Behind-the-Scenes with Nurses at Brooks

Discover what it's like to be a Brooks Nurse

Nurses promote health and wellness not only to prevent illness, but to assist their patients along the journey of becoming and being well.

The primary role of a Registered Nurse (RN) is twofold; they serve as both caregiver and medical professional. Nurses are collaborators who work with doctors, patients, and family members to establish and cultivate a network of care.

In addition to the physical, nurses are often tasked with providing psychological and emotional support to patients and their families. Nurses promote health and wellness not only to prevent illness, but to assist their patients along the journey of becoming and being well. The best rehabilitation centers committed to providing quality healthcare to individuals and members of their community. The responsibility of this charge is actualized, in large part, by the nursing staff.

What happens behind-the-scenes in nursing?

If doctors and patients are the major players on the mainstage of professional healthcare, nurses are the stage managers, light designers, and supporting cast. Nurses are the friendly faces and steady hands of health care and without them the experience of creating healthy lives would be cold, sterile and ultimately unsuccessful.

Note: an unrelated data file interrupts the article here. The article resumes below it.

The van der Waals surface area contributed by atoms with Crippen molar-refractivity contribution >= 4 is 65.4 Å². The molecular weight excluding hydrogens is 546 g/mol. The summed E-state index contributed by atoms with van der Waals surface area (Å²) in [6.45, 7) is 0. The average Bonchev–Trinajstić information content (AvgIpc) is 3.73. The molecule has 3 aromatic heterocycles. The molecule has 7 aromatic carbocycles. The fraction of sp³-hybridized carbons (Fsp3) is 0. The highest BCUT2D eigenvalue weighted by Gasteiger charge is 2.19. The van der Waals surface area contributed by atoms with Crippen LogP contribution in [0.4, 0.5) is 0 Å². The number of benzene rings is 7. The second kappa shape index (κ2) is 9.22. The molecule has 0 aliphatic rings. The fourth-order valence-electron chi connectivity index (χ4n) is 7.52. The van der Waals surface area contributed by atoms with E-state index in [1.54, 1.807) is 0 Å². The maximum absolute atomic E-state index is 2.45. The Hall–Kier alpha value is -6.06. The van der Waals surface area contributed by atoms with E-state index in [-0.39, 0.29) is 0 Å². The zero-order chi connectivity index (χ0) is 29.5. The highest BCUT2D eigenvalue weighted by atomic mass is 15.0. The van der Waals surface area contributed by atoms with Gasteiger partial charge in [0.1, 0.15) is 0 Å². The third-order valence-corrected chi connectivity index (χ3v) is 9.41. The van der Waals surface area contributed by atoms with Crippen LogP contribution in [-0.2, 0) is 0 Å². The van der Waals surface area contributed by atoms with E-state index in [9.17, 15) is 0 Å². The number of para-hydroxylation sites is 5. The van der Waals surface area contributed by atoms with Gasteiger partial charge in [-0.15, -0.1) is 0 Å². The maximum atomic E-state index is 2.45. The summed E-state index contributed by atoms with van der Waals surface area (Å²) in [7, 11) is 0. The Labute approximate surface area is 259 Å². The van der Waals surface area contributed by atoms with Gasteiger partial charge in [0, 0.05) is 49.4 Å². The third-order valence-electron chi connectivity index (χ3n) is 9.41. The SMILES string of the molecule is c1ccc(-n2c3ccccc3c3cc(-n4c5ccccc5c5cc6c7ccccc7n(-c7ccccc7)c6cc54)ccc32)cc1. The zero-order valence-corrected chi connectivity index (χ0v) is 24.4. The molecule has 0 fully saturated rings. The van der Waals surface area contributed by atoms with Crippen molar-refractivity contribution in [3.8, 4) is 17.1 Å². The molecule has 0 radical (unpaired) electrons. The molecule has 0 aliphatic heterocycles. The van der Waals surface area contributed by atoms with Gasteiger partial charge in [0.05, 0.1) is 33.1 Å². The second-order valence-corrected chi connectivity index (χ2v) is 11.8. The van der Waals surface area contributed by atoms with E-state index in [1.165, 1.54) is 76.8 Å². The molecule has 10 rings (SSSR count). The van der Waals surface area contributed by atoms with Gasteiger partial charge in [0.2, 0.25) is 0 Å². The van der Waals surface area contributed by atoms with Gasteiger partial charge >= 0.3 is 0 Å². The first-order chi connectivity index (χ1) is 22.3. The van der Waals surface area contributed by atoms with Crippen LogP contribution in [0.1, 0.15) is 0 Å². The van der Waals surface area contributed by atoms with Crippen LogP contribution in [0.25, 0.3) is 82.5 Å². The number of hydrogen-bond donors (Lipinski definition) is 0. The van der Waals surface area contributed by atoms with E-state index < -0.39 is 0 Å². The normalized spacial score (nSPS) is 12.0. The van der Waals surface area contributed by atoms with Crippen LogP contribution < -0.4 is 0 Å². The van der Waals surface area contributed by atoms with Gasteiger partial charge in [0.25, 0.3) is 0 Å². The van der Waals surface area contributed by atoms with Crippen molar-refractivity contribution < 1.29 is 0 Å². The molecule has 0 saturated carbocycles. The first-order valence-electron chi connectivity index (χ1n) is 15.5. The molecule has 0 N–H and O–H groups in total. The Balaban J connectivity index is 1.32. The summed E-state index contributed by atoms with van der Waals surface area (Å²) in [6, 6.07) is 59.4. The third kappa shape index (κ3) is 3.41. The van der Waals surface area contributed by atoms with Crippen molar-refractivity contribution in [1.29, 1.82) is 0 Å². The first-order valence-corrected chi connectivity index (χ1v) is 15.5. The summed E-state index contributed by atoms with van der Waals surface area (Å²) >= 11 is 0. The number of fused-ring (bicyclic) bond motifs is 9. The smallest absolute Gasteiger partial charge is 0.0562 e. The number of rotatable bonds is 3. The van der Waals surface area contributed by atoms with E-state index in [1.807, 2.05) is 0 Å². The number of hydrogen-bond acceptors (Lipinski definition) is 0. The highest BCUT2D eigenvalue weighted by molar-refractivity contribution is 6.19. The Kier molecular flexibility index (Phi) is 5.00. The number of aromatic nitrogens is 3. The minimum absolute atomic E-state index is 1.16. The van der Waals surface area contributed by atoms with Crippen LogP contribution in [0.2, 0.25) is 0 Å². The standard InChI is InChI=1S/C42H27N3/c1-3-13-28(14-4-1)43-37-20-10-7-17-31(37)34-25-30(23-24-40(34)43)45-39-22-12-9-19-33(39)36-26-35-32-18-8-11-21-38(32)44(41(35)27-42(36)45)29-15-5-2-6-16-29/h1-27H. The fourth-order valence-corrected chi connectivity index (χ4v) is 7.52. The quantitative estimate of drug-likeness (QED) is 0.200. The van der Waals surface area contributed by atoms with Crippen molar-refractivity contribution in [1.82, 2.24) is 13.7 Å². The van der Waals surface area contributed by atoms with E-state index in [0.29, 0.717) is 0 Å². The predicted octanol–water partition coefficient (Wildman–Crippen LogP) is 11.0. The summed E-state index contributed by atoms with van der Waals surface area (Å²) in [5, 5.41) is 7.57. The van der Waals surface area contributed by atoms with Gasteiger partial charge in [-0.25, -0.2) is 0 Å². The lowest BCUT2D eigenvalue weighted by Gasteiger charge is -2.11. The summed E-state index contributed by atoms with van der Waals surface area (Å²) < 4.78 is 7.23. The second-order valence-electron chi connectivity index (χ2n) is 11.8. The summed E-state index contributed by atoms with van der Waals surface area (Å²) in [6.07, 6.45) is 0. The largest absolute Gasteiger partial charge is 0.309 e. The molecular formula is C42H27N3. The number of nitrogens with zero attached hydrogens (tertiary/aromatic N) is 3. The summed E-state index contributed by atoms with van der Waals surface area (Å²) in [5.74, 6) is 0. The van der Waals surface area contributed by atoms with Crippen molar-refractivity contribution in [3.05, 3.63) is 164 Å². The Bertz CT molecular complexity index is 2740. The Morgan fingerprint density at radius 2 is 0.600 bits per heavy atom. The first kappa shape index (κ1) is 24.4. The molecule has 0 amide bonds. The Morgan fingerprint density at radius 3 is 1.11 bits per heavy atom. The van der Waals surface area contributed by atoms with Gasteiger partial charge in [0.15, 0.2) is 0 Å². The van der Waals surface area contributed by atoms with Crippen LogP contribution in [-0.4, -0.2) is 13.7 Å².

It may be helpful to think of nurses as the nucleus of a cell. If the clinic, or hospital is the cell as a whole, picture the nurse at its center, as the pulse; everything else surging to and through it. Nurses are not doctors, nor are they custodial staff or receptionists, but their particular roles may often touch and even overlap. Registered nurses assist hospital staff and patients by engaging in both direct and indirect care.

These tasks include:

  • updating patient records,
  • administering medicine,
  • making sure patients and their families are aptly informed,
  • myriad other delicate tasks, all of which center the patient’s human needs.

Nurses can be non-official food servers, therapists, marriage counselors, beauticians, and friends.

While Doctors treat the illness, study it, and work to figure out why you are hurting, Nurses treat your experience of said illness. They concern themselves with where it hurts, how much, and what can be done to ease and eliminate your pain. Nurses study, practice, learn – and keep on learning – in order to provide the best possible care for their patients. They do so because they understand that everyone deserves to be well.

Communicating with patients, families and caregivers